About 90 people participated in Northern District Public Service Commissioner Brandon Presley’s Town Hall meeting Thursday evening, March 26, at the Union County Courthouse. Presley spoke for about 20 minutes about the issues the commission deals with and how he and his staff work to improve service for consumers.
He discussed inferior cell telephone service, poor Internet access, substandard television service, and high costs for propane gas in areas that do not have natural gas service.
There are, he says, federal funds available for improving rural utility services with much of the funding coming from small fees that every landline telephone pays each month. The money, which goes to the Federal Communication Commission, is supposed to be used to improve service. He said Union County customers pay about $60,000 annually in these small monthly telephone fees, and that a major focus of his work is trying to assure that the money rebated to the states from those fees is applied where it can do the most good.
Presley said many rural areas in Union County and elsewhere in rural areas of the United States have Internet service that is too slow, if indeed it is available at all. Cable television service is not available in many areas, which means poor service or very expensive service.
Large portions of the county have weak cell telephone service if they have any cell service at all. Presley said he and his staff work with providers, advocating better service and finding ways to make it happen.
Relatively inexpensive natural gas service is not available in many areas, which means a lot of rural residents are forced to cook and heat their homes with more expensive propane gas. Presley said one customer in Toccopola, in Pontotoc County, had a propane gas expense for one month of $1,000, and that about $200-worth of natural gas would have met the same needs for that customer, had it been available in Toccopola.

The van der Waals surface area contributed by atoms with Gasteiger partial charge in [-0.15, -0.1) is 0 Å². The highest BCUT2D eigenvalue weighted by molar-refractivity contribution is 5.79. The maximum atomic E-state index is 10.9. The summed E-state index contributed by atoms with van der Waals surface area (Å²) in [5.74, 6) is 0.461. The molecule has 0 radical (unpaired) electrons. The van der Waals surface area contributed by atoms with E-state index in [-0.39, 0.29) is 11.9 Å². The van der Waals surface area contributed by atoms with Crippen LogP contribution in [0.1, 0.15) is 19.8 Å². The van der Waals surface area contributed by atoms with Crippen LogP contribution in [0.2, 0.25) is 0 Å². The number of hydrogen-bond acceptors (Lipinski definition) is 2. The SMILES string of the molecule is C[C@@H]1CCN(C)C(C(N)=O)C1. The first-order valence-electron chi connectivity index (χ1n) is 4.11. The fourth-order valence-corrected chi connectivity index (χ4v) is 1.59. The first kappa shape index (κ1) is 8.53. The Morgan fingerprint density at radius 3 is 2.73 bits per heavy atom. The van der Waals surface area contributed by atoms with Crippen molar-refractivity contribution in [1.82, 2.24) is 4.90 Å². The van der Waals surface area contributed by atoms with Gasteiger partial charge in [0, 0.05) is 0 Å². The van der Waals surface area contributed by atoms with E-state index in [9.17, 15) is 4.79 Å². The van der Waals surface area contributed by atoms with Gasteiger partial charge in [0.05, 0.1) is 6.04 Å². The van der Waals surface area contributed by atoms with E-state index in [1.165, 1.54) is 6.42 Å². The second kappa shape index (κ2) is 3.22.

Commissioner Presley said his staff recently prepared legislation that will allow the New Albany Lights, Gas and Water (LGW) service to sell natural gas to parts of the county that do not have such service now. The bill has passed the two houses of the state legislature and has gone to the governor for his signature. The new authority would also allow LGW to sell natural gas to customers in rural Marshall County.
“I think utility customers in rural Mississippi deserve service just as good as customers in Jackson or New York City or Miami,” Presley said.
Presley took questions from the audience for over an hour after his brief speech. Members of his staff were available to take down customers’ names and contact information so that their service complaints can be investigated and dealt with.
The New Albany meeting was the 134th such Town Meeting Presley has held in places throughout north Mississippi since he first took office in 2008. He is running for a third term as Northern District Public Service commissioner in this year’s Mississippi elections. Prior to service on the Public Service Commission Presley was elected to two terms as mayor of Nettleton, MS. He was 23 years old when first elected mayor of his home town.
Many observers had thought Presley might run for the vacant congressional seat in Mississippi’s First District, and polls show he would have handily defeated any of the other announced candidates for that seat in the U.S. House of Representatives. Presley says he considered running for Congress but decided, “I could do more good in this job than from sitting in Congress in Washington.”Brandon Presley, government, LGW, MS politics, New Albany MS, Public Service Commission